Comments on the case at the time generally focused less on the needs of C and more on the ethical ramifications both for the care worker and in terms of the perceived legitimation of sex work (see Commentary listed on the Case Info linked to the case name on ICLR.4).

Now the Court of Appeal (reported as Secretary of State for Justice v A Local Authority (Institute of Registered Case Managers intervening) [2021] EWCA Civ 1527; [2021] WLR(D) 540) has reversed that decision, holding first that since the judge had not been asked to make a best interests decision, but simply to express a view on the application of section 39 to a hypothetical set of facts, it was doubtful whether he should even have entertained the matter. Secondly, as to section 39 of the 2003 Act, the court took the view that it sought to protect a large number of vulnerable people and, to the extent that it discriminated against people in C’s position, it represented the considered view of Parliament striking a balance in a difficult area. Parliament had restricted the freedom of some individuals in the wider interest of protecting vulnerable people as a group. Therefore the arrangements for securing the services of a sex worker envisaged in the present case would place the care workers in peril of committing an offence contrary to section 39.

According to The Times, “Salem’s last guilty witch Elizabeth Johnson Jr [is] to be exonerated”. It appears that a campaign by schoolchildren prompted a local politician to file a bill to clear Johnson’s name, and it was announced to coincide with Halloween because, er, “It’s the time of year to get this done,” said Massachusetts state senator Diana DiZoglio. (Or as the New York Post put it, “Must be the season of the witch.”)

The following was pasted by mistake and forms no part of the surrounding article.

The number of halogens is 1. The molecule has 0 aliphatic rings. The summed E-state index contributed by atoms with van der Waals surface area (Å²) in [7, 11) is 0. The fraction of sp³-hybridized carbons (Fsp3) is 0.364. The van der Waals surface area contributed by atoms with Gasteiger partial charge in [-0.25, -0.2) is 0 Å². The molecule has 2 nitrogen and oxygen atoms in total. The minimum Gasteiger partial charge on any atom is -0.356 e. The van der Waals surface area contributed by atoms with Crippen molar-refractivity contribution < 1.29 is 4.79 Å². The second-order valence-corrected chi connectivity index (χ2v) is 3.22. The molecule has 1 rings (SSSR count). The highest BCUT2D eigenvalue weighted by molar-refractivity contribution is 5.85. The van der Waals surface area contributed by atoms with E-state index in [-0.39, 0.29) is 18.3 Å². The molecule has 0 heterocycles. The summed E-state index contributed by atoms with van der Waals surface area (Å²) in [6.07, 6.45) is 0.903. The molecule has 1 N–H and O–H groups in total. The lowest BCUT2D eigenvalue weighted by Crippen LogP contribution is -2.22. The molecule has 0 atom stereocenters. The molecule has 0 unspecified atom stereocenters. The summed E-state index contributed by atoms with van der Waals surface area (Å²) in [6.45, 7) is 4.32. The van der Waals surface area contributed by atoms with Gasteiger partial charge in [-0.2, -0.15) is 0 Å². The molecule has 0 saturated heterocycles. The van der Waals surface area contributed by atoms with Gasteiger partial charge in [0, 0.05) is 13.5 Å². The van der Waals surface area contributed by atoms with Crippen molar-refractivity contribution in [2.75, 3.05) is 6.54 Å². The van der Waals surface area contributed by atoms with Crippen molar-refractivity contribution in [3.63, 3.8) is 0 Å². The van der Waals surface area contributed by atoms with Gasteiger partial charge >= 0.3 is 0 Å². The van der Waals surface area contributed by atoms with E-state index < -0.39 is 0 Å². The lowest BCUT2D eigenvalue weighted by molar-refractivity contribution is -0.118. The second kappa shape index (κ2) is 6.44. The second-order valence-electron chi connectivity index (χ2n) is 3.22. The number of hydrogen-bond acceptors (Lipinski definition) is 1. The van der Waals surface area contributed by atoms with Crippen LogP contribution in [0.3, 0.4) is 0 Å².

Johnson was convicted of “covenanting with the devil” in January 1693, but her death sentence was stayed. However, unlike her mother, also convicted, she was never formally exonerated. DiZoglio told the New York Post: “We will never be able to change what happened to these victims but at least we can set the record straight.”

Editor’s note. No spell check was used in the casting of this story.

Recent case summaries from ICLR

A selection of recently published WLR Daily case summaries from ICLR.3:

ARBITRATION — Award — Enforcement: Selevision Saudi Co v beIN Media Group LLC, 22 Oct 2021 [2021] EWHC 2802 (Comm)[2021] WLR(D) 541, QBD

DATA PROTECTION — Personal data — Access to: R (Open Rights Group) v Secretary of State for the Home Department (Liberty intervening)[2021] EWCA Civ 1573[2021] WLR(D) 548, CA

DESIGN — Unregistered Community design — Validity: Ferrari SpA v Mansory Design Holding GmbH, 28 Oct 2021 (Case C-123/20); EU:C:2021:889[2021] WLR(D) 545, ECJ

EMPLOYMENT — Working time provisions — Working time: BX v Unitatea Administrativ Teritorială D, 28 Oct 2021 (Case C-909/19); EU:C:2021:893[2021] WLR(D) 544, ECJ

EUROPEAN UNION — Environment — Natural habitats: IE v Magistrat der Stadt Wien, 28 Oct 2021 (Case C-357/20); EU:C:2021:881[2021] WLR(D) 546, ECJ

EVIDENCE — Foreign law — Presumption of similarity: Brownlie v FS Cairo (Nile Plaza) LLC, 20 Oct 2021 [2021] UKSC 45[2021] 3 WLR 1011, SC(E)

EXTRADITION — appeal — Bar to extradition: Barber v Administrator of the Sovereign Base Areas of Akrotiri and Dhekelia British Overseas Territory, 26 Oct 2021 [2021] EWHC 2858 (Admin)[2021] WLR(D) 542, QBD

HUMAN RIGHTS — Freedom of expression — Interference with: R (Autonomous Non-Profit Organisation TV-Novosti) v Office of Communications, 26 Oct 2021 [2021] EWCA Civ 1534[2021] WLR(D) 543, CA